President-elect Donald Trump promised $7,000,000 in tax cuts to air conditioning manufacturer Carrier of Illinois, and Carrier in return promised to keep about 800 jobs in the U.S. But carrier is planning to invest $16 million in a stateside factory as part of the deal, and that investment will go mostly into automation. How many of the 800 jobs will remain after the automation is in place? Hard to say.
The U.S. manufacturing industry is at an all-time peak for production, but jobs aren’t increasing with the same vigor. That’s because U.S. companies are becoming increasingly automated. A factory that once employed 150 workers on the line might now operate with eight engineers and a lot of new machinery. Corporations are now choosing between cheap offshore labor and robots more often than they choose between cheap offshore labor and American workers.
The workers needed in today’s factories are not unskilled, so the American high school grad isn’t choosing between being a <minimum wage barista and being a $20.00 an hour factory worker, either. High school grads in the U.S. often aren’t even prepared to take the college courses they need in order to work in a modern factory.
We’ve been saying that the solution is strong partnerships among government, education, and industry. If the Carrier situation is any indication, the new government has a different idea: dueling tax breaks.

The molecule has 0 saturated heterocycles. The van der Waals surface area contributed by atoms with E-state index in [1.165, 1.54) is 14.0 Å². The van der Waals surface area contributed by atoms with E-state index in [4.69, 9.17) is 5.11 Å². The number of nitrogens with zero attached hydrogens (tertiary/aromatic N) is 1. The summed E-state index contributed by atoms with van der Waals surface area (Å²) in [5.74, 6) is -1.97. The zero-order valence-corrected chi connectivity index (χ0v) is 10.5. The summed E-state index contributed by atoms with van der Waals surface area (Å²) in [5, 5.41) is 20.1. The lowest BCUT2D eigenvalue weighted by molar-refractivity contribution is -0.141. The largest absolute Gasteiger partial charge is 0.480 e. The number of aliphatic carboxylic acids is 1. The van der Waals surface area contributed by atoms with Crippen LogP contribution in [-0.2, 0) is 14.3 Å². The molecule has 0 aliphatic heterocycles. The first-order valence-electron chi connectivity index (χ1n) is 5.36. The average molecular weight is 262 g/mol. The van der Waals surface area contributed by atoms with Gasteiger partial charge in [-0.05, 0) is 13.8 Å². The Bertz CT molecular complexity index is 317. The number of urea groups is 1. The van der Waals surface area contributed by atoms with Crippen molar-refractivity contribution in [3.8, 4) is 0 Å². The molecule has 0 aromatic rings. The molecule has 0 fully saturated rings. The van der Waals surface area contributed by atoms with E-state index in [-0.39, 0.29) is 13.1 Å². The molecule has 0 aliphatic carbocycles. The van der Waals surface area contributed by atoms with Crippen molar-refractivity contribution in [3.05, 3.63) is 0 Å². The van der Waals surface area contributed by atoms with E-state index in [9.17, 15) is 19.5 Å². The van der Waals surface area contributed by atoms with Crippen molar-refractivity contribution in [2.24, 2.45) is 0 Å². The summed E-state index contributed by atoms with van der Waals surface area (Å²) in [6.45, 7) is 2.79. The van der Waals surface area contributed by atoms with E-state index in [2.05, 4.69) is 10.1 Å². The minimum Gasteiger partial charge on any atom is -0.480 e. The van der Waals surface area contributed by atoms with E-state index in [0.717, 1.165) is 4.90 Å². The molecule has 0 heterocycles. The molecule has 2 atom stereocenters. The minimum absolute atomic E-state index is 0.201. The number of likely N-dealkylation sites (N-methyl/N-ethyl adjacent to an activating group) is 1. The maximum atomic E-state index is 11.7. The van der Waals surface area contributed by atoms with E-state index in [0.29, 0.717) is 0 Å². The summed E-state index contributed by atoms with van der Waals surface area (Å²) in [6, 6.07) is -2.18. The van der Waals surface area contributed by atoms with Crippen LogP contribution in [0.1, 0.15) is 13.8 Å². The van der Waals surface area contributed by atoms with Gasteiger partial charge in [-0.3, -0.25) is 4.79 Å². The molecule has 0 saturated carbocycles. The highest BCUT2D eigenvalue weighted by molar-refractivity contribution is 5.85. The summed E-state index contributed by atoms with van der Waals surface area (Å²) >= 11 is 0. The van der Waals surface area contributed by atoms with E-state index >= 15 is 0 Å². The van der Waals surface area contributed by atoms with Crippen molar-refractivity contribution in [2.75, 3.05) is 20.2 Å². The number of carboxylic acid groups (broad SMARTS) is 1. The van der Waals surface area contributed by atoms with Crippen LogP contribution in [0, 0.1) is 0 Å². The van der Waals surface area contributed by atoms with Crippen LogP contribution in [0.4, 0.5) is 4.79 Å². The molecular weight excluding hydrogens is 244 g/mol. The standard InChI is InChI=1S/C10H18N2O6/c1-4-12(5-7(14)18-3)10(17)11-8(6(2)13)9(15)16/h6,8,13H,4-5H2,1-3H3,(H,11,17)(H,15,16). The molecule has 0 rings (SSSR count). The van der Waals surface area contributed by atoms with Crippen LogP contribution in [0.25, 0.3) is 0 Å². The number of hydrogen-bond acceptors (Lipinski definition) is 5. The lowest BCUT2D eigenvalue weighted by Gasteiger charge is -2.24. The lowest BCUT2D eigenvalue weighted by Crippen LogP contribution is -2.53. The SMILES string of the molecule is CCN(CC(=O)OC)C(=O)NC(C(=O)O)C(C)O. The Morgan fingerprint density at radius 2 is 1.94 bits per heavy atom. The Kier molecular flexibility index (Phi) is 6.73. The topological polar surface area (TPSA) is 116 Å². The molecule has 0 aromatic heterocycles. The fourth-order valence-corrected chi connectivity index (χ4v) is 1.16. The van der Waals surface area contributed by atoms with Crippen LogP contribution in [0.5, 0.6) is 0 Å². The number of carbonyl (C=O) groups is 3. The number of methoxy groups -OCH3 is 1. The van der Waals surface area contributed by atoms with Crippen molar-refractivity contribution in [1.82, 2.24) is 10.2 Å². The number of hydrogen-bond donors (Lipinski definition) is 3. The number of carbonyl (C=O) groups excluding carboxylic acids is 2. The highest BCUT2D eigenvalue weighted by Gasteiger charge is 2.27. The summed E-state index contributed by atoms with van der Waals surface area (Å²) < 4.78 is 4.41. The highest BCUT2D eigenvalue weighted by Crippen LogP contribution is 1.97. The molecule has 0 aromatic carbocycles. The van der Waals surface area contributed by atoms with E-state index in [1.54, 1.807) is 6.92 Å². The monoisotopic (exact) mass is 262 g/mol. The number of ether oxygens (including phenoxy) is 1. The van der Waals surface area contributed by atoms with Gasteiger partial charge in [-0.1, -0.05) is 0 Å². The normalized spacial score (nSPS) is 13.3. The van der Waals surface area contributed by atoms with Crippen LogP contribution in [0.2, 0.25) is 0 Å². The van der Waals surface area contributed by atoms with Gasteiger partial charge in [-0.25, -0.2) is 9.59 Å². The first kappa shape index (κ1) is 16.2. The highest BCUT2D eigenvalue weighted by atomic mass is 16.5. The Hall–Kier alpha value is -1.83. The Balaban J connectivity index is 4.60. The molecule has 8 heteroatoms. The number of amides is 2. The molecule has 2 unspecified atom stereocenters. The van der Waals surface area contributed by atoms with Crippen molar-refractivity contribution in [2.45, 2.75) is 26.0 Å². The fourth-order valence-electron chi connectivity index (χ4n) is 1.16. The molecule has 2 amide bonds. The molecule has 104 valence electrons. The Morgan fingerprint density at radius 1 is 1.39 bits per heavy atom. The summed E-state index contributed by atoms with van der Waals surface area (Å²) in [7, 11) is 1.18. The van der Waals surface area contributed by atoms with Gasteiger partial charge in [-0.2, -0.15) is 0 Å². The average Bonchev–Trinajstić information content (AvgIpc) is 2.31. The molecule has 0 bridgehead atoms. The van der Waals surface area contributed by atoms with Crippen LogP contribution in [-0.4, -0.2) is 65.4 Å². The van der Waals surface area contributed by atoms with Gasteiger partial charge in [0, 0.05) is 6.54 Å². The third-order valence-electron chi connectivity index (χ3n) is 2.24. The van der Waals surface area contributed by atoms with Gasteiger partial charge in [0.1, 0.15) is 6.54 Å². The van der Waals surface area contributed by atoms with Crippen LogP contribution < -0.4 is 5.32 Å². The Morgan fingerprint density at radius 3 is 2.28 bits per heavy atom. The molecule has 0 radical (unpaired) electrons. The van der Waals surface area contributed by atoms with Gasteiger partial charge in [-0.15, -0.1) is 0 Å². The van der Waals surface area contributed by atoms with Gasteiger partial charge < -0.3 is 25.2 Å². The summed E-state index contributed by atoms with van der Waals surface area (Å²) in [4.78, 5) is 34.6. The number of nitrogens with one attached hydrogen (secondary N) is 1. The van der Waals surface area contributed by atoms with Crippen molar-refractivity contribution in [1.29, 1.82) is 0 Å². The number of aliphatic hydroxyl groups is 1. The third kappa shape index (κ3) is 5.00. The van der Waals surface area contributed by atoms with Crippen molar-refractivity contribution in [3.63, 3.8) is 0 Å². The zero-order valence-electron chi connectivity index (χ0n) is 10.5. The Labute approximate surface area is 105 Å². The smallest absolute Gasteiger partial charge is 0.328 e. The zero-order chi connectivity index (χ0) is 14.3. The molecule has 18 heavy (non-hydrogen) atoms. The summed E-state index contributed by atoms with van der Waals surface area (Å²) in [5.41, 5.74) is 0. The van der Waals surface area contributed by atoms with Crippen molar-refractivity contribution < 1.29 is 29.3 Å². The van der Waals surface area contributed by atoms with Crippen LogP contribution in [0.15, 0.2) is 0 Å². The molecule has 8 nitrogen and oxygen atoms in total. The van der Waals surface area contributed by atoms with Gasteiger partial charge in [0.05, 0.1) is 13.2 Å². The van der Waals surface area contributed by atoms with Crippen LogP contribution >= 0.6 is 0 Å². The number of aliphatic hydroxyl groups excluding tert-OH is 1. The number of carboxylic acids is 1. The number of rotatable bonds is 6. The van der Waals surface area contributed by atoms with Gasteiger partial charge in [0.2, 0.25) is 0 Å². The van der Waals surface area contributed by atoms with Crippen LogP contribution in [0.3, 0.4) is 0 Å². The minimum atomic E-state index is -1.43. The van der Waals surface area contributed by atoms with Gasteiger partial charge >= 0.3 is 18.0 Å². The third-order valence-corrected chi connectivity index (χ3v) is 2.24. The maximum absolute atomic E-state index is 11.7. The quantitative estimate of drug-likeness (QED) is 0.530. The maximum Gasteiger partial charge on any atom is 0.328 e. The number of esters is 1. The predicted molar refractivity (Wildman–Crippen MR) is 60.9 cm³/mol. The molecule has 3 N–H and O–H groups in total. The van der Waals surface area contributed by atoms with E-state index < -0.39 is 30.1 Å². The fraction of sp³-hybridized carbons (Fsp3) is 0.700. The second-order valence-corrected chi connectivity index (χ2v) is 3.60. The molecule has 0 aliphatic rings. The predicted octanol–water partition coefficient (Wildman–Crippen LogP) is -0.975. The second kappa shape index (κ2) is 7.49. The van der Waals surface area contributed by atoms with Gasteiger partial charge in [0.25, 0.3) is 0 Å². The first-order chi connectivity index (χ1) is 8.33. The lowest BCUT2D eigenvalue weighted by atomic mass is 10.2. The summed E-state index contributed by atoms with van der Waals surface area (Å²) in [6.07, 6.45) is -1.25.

We can see how that works out by looking at the U.S. territory of Puerto Rico. They offered deeper tax breaks to corporations than states could legally offer. They got plenty of major corporations, including Apple and Microsoft and Big Pharma, to wash their profits through the island, with big costs to taxpayers but little to show for it in the way of jobs. In fact, according to the Government Accountability Office, pharmaceutical companies saved $2.67 in tax dollars for every dollar they paid a worker in Puerto Rico.
The result? Instead of sustainable jobs, Puerto Rico ended up with $73 billion in debt and a lasting fiscal crisis.
The federal government can afford a show of “saving jobs” by paying off one company, but it’s not a sustainable plan for the future. Tariffs on goods that are produced by U.S. corporations overseas might speed up reshoring, but they won’t prevent automation. For most U.S. companies, it’s just a matter of time before the up-front investment in new machinery is more affordable than hiring human workers, no matter where those workers live.
Trump might speed it up.
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